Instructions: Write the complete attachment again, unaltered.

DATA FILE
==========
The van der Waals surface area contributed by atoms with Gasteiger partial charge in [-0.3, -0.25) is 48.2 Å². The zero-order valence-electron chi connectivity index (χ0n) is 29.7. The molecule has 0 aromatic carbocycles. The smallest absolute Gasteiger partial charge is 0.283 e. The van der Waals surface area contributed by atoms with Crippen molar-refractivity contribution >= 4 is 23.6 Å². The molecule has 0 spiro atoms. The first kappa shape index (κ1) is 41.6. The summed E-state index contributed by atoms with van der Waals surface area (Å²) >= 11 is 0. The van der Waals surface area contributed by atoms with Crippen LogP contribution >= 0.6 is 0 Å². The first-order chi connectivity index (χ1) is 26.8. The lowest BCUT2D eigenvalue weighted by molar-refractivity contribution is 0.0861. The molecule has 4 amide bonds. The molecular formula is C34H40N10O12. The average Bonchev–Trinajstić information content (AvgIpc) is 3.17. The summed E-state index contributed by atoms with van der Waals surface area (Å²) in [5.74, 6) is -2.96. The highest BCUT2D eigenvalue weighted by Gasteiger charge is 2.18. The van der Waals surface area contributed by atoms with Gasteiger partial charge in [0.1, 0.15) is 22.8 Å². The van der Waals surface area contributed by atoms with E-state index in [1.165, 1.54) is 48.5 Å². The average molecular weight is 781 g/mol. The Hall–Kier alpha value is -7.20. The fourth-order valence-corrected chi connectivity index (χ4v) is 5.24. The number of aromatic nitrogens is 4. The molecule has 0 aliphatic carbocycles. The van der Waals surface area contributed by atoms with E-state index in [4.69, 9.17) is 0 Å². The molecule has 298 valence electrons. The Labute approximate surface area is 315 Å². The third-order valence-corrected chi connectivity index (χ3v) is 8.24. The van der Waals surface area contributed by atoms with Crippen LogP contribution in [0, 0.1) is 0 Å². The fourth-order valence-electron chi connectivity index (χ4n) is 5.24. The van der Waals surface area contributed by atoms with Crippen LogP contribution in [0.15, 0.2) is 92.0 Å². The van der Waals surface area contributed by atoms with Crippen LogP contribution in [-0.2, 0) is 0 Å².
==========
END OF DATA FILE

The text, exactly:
The van der Waals surface area contributed by atoms with Gasteiger partial charge in [-0.3, -0.25) is 48.2 Å². The zero-order valence-electron chi connectivity index (χ0n) is 29.7. The molecule has 0 aromatic carbocycles. The smallest absolute Gasteiger partial charge is 0.283 e. The van der Waals surface area contributed by atoms with Crippen molar-refractivity contribution >= 4 is 23.6 Å². The molecule has 0 spiro atoms. The first kappa shape index (κ1) is 41.6. The summed E-state index contributed by atoms with van der Waals surface area (Å²) >= 11 is 0. The van der Waals surface area contributed by atoms with Crippen LogP contribution >= 0.6 is 0 Å². The first-order chi connectivity index (χ1) is 26.8. The lowest BCUT2D eigenvalue weighted by molar-refractivity contribution is 0.0861. The molecule has 4 amide bonds. The molecular formula is C34H40N10O12. The average Bonchev–Trinajstić information content (AvgIpc) is 3.17. The summed E-state index contributed by atoms with van der Waals surface area (Å²) in [5.74, 6) is -2.96. The highest BCUT2D eigenvalue weighted by Gasteiger charge is 2.18. The van der Waals surface area contributed by atoms with Gasteiger partial charge in [0.1, 0.15) is 22.8 Å². The van der Waals surface area contributed by atoms with E-state index in [1.165, 1.54) is 48.5 Å². The average molecular weight is 781 g/mol. The Hall–Kier alpha value is -7.20. The fourth-order valence-corrected chi connectivity index (χ4v) is 5.24. The number of aromatic nitrogens is 4. The molecule has 0 aliphatic carbocycles. The van der Waals surface area contributed by atoms with E-state index in [4.69, 9.17) is 0 Å². The molecule has 298 valence electrons. The Labute approximate surface area is 315 Å². The third-order valence-corrected chi connectivity index (χ3v) is 8.24. The van der Waals surface area contributed by atoms with Crippen LogP contribution in [0, 0.1) is 0 Å². The fourth-order valence-electron chi connectivity index (χ4n) is 5.24. The van der Waals surface area contributed by atoms with Crippen LogP contribution in [0.15, 0.2) is 92.0 Å². The van der Waals surface area contributed by atoms with Crippen LogP contribution in [-0.2, 0) is 0 Å².